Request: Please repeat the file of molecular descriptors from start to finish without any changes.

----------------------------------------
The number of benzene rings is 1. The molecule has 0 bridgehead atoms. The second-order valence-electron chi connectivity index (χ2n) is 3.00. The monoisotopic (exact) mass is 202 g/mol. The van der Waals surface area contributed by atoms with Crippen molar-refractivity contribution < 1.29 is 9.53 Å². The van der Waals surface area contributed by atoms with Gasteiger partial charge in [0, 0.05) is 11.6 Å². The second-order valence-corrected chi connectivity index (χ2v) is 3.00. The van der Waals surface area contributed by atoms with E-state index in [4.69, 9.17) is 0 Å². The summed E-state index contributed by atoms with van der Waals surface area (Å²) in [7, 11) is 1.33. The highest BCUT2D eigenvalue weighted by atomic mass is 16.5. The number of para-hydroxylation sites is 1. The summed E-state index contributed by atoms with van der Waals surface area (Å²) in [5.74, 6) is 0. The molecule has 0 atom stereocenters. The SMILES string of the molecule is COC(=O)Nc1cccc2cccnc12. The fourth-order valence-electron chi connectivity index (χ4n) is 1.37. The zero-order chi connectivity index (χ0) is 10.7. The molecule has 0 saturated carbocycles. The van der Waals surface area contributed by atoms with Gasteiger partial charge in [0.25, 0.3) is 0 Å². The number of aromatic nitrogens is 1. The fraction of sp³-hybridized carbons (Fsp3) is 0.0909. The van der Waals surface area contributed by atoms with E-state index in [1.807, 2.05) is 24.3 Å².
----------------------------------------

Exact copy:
The number of benzene rings is 1. The molecule has 0 bridgehead atoms. The second-order valence-electron chi connectivity index (χ2n) is 3.00. The monoisotopic (exact) mass is 202 g/mol. The van der Waals surface area contributed by atoms with Crippen molar-refractivity contribution < 1.29 is 9.53 Å². The van der Waals surface area contributed by atoms with Gasteiger partial charge in [0, 0.05) is 11.6 Å². The second-order valence-corrected chi connectivity index (χ2v) is 3.00. The van der Waals surface area contributed by atoms with E-state index in [4.69, 9.17) is 0 Å². The summed E-state index contributed by atoms with van der Waals surface area (Å²) in [7, 11) is 1.33. The highest BCUT2D eigenvalue weighted by atomic mass is 16.5. The number of para-hydroxylation sites is 1. The summed E-state index contributed by atoms with van der Waals surface area (Å²) in [5.74, 6) is 0. The molecule has 0 atom stereocenters. The SMILES string of the molecule is COC(=O)Nc1cccc2cccnc12. The fourth-order valence-electron chi connectivity index (χ4n) is 1.37. The zero-order chi connectivity index (χ0) is 10.7. The molecule has 0 saturated carbocycles. The van der Waals surface area contributed by atoms with Gasteiger partial charge in [0.25, 0.3) is 0 Å². The number of aromatic nitrogens is 1. The fraction of sp³-hybridized carbons (Fsp3) is 0.0909. The van der Waals surface area contributed by atoms with E-state index in [1.807, 2.05) is 24.3 Å².